Bear River Bridge

Dominion Atlantic Railway Bear River Bridge 12 November 2010

In November 2010 the bridge structure was still complete.

It appears here the same as it had for the last hundred years

(only the rails and the telegraph wires are missing).

Q. Why do high school math classes spend so much time on triangles? Who cares about triangles?

A. In the design of structures, such as buildings and bridges, the lowly triangle

is the most basic – and the most important – of all geometric shapes.

Often these ubiquitous triangles are hidden from view, and as a result we are unaware

of their existence. However, in some structures these triangles are in plain sight

but even then many of us are unaware of their existence – we just don't see them.

This bridge is a good example. There are hundreds of triangles in plain sight.

Here are three photographs of this bridge, with a few of the triangles outlined in yellow.

Why are these triangles important? Before these bridge trusses were manufactured,

somone had to design them. What does "design" mean? What information did

the bridge manufacturing department need, to be able to make each truss?

The manufacturing people had to know exactly what component parts

were needed. Each individual piece, how long? How thick? Thickness is

important. If a part is made too thick, it will cost too much for material.

If it is too thin it may fail and the bridge will collapse.

"Design" means that before anyone started working to make any of these

bridge trusses, someone did a mathematical analysis of each truss. This

mathematical analysis told the designer exactly how much stress (force) that

each strut had to be able to withstand when a heavy train ran across this bridge.

Once the designer knew how much stress each part had to be able to withstand,

he/she could decide just how much material was needed to make that particular part.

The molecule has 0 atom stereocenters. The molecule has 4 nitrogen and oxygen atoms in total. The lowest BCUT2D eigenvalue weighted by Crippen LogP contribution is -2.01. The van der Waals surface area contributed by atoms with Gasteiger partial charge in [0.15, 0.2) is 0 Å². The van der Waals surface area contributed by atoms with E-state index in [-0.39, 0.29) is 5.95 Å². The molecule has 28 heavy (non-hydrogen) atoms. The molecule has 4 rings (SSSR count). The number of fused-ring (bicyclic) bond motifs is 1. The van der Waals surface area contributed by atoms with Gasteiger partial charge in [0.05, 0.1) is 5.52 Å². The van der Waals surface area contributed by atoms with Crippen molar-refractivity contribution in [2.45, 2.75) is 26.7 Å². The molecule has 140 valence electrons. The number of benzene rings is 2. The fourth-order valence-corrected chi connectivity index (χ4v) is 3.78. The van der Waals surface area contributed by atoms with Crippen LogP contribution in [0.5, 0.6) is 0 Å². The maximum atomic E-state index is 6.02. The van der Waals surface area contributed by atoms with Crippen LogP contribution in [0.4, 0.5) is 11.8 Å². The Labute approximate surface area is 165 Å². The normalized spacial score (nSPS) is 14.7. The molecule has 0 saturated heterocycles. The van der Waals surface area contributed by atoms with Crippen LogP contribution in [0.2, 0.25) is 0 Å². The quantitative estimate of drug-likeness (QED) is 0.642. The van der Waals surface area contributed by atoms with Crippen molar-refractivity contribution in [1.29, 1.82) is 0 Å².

This information was delivered to the manufacturing department, which then was

able to make each part. That this design was done properly is demonstrated

by the fact that this bridge did not collapse, but successfully carried heavy

trains daily for 77 years, 1913-1990. Look carefully at these photographs.

They clearly show that some parts are thick, while others are quite slender.

Someone had to decide exactly how big each individual part had to be,

while at the same time not using any more material than was really needed.

One of the most serious stress conditions for a high bridge like this – one that

certainly was taken into consideration by the designer of this bridge – is when a

long heavy train is running across the bridge during an intense storm with a strong

wind blowing sideways (perpendicular to the length of the bridge). This condition

has been in the mind of every bridge designer since 28 December 1879.

The successful design of this bridge across Bear River was based on a

mathematical analysis that used many triangles, including those highlighted

here, to determine exactly how big, and thus how strong, each part had to be.

That mathematical analysis was based on the same principles that have

been included in the high school mathematics curriculum for centuries.

You can see them today in any high school math text.

Triangles in structures

Each of these highlighted triangles was part of the

the mathematical analysis used in the design of this bridge.

Go To: Photographs of the Bear River bridge

http://ns1758.ca/rail/dar-bridge-bearriv.html

Go To: Photographs of the Sissiboo River bridge

http://ns1758.ca/rail/dar-bridge-sissiboo.html

Go To: History of Railway Companies in Nova Scotia

http://ns1758.ca/rail/railways.html

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First uploaded to the WWW: 2011 December 12

Latest update: 2012 September 29